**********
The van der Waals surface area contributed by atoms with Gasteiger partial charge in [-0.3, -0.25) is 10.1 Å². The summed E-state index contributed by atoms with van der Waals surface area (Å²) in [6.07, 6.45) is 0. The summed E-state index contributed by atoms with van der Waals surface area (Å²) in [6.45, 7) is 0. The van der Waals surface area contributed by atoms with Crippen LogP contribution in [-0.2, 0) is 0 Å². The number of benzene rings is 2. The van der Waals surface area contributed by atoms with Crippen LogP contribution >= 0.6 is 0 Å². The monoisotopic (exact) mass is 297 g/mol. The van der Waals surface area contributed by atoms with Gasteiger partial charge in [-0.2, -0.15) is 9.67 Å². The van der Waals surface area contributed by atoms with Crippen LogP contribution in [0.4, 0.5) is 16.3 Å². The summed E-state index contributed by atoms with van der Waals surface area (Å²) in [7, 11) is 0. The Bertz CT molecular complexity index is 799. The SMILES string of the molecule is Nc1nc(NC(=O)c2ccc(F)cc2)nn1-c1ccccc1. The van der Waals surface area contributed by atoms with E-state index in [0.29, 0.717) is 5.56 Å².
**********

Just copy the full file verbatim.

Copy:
The van der Waals surface area contributed by atoms with Gasteiger partial charge in [-0.3, -0.25) is 10.1 Å². The summed E-state index contributed by atoms with van der Waals surface area (Å²) in [6.07, 6.45) is 0. The summed E-state index contributed by atoms with van der Waals surface area (Å²) in [6.45, 7) is 0. The van der Waals surface area contributed by atoms with Crippen LogP contribution in [-0.2, 0) is 0 Å². The number of benzene rings is 2. The van der Waals surface area contributed by atoms with Crippen LogP contribution >= 0.6 is 0 Å². The monoisotopic (exact) mass is 297 g/mol. The van der Waals surface area contributed by atoms with Gasteiger partial charge in [-0.2, -0.15) is 9.67 Å². The van der Waals surface area contributed by atoms with Crippen LogP contribution in [0.4, 0.5) is 16.3 Å². The summed E-state index contributed by atoms with van der Waals surface area (Å²) in [7, 11) is 0. The Bertz CT molecular complexity index is 799. The SMILES string of the molecule is Nc1nc(NC(=O)c2ccc(F)cc2)nn1-c1ccccc1. The van der Waals surface area contributed by atoms with E-state index in [0.29, 0.717) is 5.56 Å².